Staring Back...When Your Daughter Looks Different
My daughter was diagnosed with leukemia in 2010. Besides the fact that she's still in treatment she's just a normal 7 year old girl...
It's human nature to look at something you don't understand.
To look longer to try to get an idea of what it is you are seeing.
An extended gaze that often turns into a stare.
A stare that you probably don't even know you are a participant in.
It just happens.
And it seems to be happening a lot to my daughter.
Zoe is a seven year old girl whose counterparts have long hair that's braided or ponytailed or just swaying in the breeze getting stuck in their mouth.
Zoe has none of that.
Her hair has fallen out twice.
The last time she had long hair was early fall 2010.
It seems to have ceased growing.
The oncologist has said that it should return to it's normal growth cycle after December.
But until then it's pixie short.
Not something a "normal" seven year old girl has on top of her head.
But it's our normal.
She gets stared at everywhere we go.
She doesn't notice.
But I do.
So does her dad.
It usually goes like this...
we walk into the library, or the mall, or the pizza place, or the movies, or the apple orchard, or the candy shop and we pass a patron who just happens to be standing still. Perhaps he/she is waiting for someone and as we walk by them they are staring at Zoe.
I'm a naturally very observant person.
I notice things that other may be too busy to see.
I like to say that I see all.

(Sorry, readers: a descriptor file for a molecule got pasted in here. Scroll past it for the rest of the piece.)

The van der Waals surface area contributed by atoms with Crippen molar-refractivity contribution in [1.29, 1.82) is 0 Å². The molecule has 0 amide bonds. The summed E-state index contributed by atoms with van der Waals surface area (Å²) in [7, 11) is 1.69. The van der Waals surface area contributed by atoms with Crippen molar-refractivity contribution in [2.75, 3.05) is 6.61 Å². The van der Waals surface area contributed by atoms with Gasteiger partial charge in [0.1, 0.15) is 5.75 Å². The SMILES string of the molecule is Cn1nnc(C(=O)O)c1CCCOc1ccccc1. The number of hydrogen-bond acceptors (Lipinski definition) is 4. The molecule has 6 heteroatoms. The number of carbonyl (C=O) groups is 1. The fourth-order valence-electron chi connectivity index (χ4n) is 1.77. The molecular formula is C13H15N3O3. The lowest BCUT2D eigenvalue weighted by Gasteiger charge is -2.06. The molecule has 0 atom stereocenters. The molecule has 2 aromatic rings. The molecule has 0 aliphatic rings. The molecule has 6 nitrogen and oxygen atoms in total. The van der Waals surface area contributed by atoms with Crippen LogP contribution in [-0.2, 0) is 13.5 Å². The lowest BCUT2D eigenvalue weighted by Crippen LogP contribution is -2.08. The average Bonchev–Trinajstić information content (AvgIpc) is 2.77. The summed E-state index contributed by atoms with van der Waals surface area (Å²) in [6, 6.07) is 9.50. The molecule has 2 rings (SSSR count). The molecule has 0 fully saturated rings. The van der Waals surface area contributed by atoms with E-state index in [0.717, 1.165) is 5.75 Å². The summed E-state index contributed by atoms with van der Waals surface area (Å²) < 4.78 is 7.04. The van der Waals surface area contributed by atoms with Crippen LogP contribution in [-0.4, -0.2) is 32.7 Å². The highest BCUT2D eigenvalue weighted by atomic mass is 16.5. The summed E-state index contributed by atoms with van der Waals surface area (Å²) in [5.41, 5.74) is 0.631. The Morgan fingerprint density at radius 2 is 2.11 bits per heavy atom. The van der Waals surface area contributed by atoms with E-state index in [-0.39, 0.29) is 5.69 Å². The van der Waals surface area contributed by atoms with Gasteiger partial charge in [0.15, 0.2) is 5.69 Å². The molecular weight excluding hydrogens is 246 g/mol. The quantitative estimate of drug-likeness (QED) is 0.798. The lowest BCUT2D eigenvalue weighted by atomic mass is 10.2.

And I see the stares.
I see the person giving my daughter the dead locked stare.
Trying to figure out if this small person is male or female.
I see that person's stare and I hold it myself.
I give them a dose of themselves right back.
I stare at them until they finally lose their grip on Zoe and then 90% of the time their gaze goes to me and I have them.
They know I have seen them.
They know I have locked onto them and I have seen what they are doing.
I don't smile.
I don't give them a look of "it's okay that my child is confusing to you and that you have been staring at her trying to understand, it's okay."
I instead give them a look of "gotcha! I've seen your stare and I raise you one!"
The girls and I went to a local Subway near our house a few weeks ago and we will never go back.
Because of the blatant stares from the two female employees.
And the subsequent closed-in talking the two of them had as we headed for the door.
But I turned around.
I found their faces and I don't think they even noticed me.
They were still looking right at Zoe.
Whispering about her and trying to understand.
You are supposed to make our sandwiches and smile and say thank you.
You aren't supposed to give us a dose of your stupidity and ignorance as a side.
I don't want the stares to bother me.
But as a mother with a child who is sick and "different" and who has been different for so long it's heartbreaking to see.
Heartbreaking that she is seen as odd.
My daughter should get her hair back someday.
Her oncologist has said that her hair will probably never be longer than her shoulders because of the radiation to her head.
It's something I've never said to her and I have no intention of telling her.
She longs for more length to her scalp and I'm sure shoulder length hair will feel fabulous to her and she won't care.
I just know that words are going to come out of my mouth soon.
Words that the staring has brought forth.
The wrong person is going to say something soon and I'll have to step up and bring that person down to earthworm level.
So next time you see someone that is confusing to you, check yourself.
Are you staring?
Are you holding your eyes too long on someone else?
And is that person's mother holding onto you?
A mother's stare has much power.
It's full of love and fight and it will knock you over.
It will knock you back into your rude reality.
You can be sincere and still be stupid.
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By Lisa Owen